Prayer: Father, thank you for preserving the story of Genesis. In this great book I have traced your sovereign care for your creation, and the promise of deliverance for your people. You have proven yourself to be faithful, even when circumstances seemed insurmountable. Lord, work your ways in me, that I might be faithful to you today, through the power of your Spirit who lives in me. In Jesus Name, Amen.

February 5: Matthew 1, 2

Today we begin the Gospel of Matthew. Tradition is strong that the author was one of the 12 disciples whose calling to leave the business of collecting taxes to follow the Lord is found in all three synoptic Gospels (Matthew 9:9; Mark 2:13-17 and Luke 5:27-28). The book itself seems aimed at Jewish readers as seen in the numerous times Old Testament events and teaching are mentioned.

Matthew’s reason for beginning with a genealogy is apparent. Given that his theme will be the appearance of the Kingdom of God, it is necessary to demonstrate the “kingly” stature of Jesus as descended from David. The title in vs. 1 gives it directly. Jesus is “Jesus Christ (Messiah) the son of David.”

There are some interesting facts about Matthew’s genealogy: There are 4 women mentioned, which was highly unusual for that day (Tamar, Rahab, Ruth, the wife of Uriah). Of them two are non-Jews. Of Jacob’s 12 sons we see Judah as the one through which the Messianic promise will be fulfilled. Matthew clearly distinguishes Judah as preeminent through the phrase “Judah and his brothers.”  Both Perez and Zerah are mentioned since they are twins, but the promise line runs through Perez, the second born.

The supernatural conception of Jesus is set forth without apology, and the character of Joseph as a righteous man is clear. What they and their culture may view as disgraceful is actually the fulfillment of an ancient prophecy (Isaiah 7:14) originally made to Isaiah himself, and now seen as transcending that historical situation to speak dramatically to the plan of God.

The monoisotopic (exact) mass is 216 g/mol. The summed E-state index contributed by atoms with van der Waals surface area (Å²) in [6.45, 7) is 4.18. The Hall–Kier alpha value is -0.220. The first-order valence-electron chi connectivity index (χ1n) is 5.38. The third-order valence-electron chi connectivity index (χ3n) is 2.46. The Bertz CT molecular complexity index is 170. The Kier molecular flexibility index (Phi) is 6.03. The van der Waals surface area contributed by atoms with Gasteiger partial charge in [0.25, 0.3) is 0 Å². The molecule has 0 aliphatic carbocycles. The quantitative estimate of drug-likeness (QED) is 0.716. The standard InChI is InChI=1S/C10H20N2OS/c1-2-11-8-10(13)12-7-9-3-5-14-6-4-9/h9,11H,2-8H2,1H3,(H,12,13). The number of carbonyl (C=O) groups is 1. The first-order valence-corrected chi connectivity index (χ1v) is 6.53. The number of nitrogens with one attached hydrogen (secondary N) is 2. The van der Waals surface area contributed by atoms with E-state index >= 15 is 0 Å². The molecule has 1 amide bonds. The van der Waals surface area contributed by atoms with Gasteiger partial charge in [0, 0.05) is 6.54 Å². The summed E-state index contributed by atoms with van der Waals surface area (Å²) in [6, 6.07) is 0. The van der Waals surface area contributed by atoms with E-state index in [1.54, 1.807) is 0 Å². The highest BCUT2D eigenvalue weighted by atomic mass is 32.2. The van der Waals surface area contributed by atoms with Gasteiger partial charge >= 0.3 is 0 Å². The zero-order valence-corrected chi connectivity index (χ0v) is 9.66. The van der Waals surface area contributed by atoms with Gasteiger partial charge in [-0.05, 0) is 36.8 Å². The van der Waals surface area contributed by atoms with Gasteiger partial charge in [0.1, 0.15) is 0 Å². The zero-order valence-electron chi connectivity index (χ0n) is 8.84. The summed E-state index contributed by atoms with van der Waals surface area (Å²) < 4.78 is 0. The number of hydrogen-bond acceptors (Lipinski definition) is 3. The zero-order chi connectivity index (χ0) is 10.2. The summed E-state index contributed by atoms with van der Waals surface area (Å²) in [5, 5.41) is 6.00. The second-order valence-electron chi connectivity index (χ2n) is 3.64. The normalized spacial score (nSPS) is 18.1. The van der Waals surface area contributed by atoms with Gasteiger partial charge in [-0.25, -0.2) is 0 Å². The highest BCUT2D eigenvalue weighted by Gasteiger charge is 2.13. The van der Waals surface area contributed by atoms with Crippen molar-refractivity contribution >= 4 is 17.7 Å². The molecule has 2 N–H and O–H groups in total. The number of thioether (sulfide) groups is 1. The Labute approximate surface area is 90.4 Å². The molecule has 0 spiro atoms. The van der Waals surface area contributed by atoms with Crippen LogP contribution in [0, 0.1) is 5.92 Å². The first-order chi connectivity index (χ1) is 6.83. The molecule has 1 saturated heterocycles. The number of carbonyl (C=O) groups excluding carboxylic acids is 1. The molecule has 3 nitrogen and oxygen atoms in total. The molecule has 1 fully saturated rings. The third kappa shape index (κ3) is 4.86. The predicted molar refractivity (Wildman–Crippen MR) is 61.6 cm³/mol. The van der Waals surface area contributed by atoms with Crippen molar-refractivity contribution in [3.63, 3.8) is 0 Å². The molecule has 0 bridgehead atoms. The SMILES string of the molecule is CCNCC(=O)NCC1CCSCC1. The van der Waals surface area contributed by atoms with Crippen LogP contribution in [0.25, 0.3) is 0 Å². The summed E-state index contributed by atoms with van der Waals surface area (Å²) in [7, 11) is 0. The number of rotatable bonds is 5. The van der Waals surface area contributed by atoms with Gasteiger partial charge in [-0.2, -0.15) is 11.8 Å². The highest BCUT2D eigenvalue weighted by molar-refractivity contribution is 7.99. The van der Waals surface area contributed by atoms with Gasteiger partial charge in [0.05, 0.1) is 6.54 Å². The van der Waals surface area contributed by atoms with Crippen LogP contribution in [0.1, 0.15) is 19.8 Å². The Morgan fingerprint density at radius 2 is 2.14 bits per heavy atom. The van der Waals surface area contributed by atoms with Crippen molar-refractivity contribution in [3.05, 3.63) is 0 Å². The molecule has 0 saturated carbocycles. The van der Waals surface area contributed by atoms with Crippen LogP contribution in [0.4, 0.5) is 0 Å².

The actual birth of Jesus is not described seemingly because Matthew’s purpose for writing demands other material be given to the reader. The visit of foreign royalty, the Magi, shows that Jesus, while born in lowly circumstances, was himself royalty.

Their appearance before Herod provokes him to action and the decree to slaughter the babies threatens to undo what God has done. But, like their forefather Jacob and his family before them, Joseph and Mary and Jesus are “rescued” from danger by travelling to find refuge in Egypt. The themes of Genesis are still being recounted in the lives of those through whom the ancient promise of Messiah will now be fulfilled.

Prayer: Dear Heavenly Father, help me not to marvel at the birth of Jesus only during Christmas. May every day be filled with awe at your love, that you would give your only Son to deliver me from bondage to sin. Lord, help me to take every advantage of the opportunities you send my way today, that through my life you may be glorified. In the Name of Jesus, Amen.

February 6: Matthew 3, 4

As you read these two chapters you probably noticed several times (thinking of chapters 1,2 as well!) that use was made of Old Testament texts. Matthew’s audience was most certainly primarily Jewish, and his presentation that Jesus was the Messiah would carry no weight if it could not as well be shown that his life was a fulfillment of several Old Testament prophecies.

The coming of John the Baptist as the “forerunner” is an important element for Matthew. John’s message is a proclamation that the Kingdom of Heaven is at hand. His job is to announce the coming of the King so that the people will be prepared to welcome him correctly. That John dresses and acts like Elijah of old only enhances his position and proclamation.

Like most Old Testament prophets, John illustrates his message with a ritual. In this case, it is baptism. At the time, there were three distinct places a person could be “ritually cleansed”: The Temple ritual at Jerusalem was in full swing, while the exiled community of Qumran offered ritual cleansing as well. But Jesus, knowing that his choice would communicate identification eschewed both Qumran’s community and the religious establishment of Jerusalem in order to identify with John’s message. And at his baptism, Jesus is announced to be the Son of God by the Father. In this event we see the triune God acting in concert: Father, Son, and Spirit.